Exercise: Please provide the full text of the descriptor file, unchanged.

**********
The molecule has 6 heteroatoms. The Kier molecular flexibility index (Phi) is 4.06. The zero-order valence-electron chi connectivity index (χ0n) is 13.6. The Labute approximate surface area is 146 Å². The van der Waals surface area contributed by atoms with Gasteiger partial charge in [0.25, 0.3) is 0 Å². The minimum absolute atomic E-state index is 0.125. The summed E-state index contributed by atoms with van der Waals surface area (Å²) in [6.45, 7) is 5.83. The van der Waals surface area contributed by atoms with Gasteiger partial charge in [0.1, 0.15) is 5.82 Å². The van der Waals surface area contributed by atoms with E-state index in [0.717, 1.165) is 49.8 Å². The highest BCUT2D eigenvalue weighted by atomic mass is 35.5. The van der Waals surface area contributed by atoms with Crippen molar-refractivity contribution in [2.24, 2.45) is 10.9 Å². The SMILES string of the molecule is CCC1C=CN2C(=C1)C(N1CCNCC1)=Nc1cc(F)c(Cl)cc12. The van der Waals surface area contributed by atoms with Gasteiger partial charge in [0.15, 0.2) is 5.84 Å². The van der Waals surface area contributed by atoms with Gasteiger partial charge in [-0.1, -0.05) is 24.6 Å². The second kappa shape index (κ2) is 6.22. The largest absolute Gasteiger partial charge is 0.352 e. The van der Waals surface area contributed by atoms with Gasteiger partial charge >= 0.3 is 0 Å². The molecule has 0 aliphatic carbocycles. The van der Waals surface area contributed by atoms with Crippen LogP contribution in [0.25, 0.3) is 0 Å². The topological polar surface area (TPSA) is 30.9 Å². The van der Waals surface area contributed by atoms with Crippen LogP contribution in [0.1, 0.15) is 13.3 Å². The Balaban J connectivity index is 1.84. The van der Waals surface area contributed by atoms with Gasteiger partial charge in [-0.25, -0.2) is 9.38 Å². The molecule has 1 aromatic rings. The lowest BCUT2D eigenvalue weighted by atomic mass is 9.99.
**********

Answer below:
The molecule has 6 heteroatoms. The Kier molecular flexibility index (Phi) is 4.06. The zero-order valence-electron chi connectivity index (χ0n) is 13.6. The Labute approximate surface area is 146 Å². The van der Waals surface area contributed by atoms with Gasteiger partial charge in [0.25, 0.3) is 0 Å². The minimum absolute atomic E-state index is 0.125. The summed E-state index contributed by atoms with van der Waals surface area (Å²) in [6.45, 7) is 5.83. The van der Waals surface area contributed by atoms with Gasteiger partial charge in [0.1, 0.15) is 5.82 Å². The van der Waals surface area contributed by atoms with E-state index in [0.717, 1.165) is 49.8 Å². The highest BCUT2D eigenvalue weighted by atomic mass is 35.5. The van der Waals surface area contributed by atoms with Crippen molar-refractivity contribution in [2.24, 2.45) is 10.9 Å². The SMILES string of the molecule is CCC1C=CN2C(=C1)C(N1CCNCC1)=Nc1cc(F)c(Cl)cc12. The van der Waals surface area contributed by atoms with Gasteiger partial charge in [0.15, 0.2) is 5.84 Å². The van der Waals surface area contributed by atoms with Gasteiger partial charge in [-0.1, -0.05) is 24.6 Å². The second kappa shape index (κ2) is 6.22. The largest absolute Gasteiger partial charge is 0.352 e. The van der Waals surface area contributed by atoms with Gasteiger partial charge >= 0.3 is 0 Å². The molecule has 0 aliphatic carbocycles. The van der Waals surface area contributed by atoms with Crippen LogP contribution in [0.25, 0.3) is 0 Å². The topological polar surface area (TPSA) is 30.9 Å². The van der Waals surface area contributed by atoms with Crippen LogP contribution in [0.1, 0.15) is 13.3 Å². The Balaban J connectivity index is 1.84. The van der Waals surface area contributed by atoms with Gasteiger partial charge in [-0.25, -0.2) is 9.38 Å². The molecule has 1 aromatic rings. The lowest BCUT2D eigenvalue weighted by atomic mass is 9.99.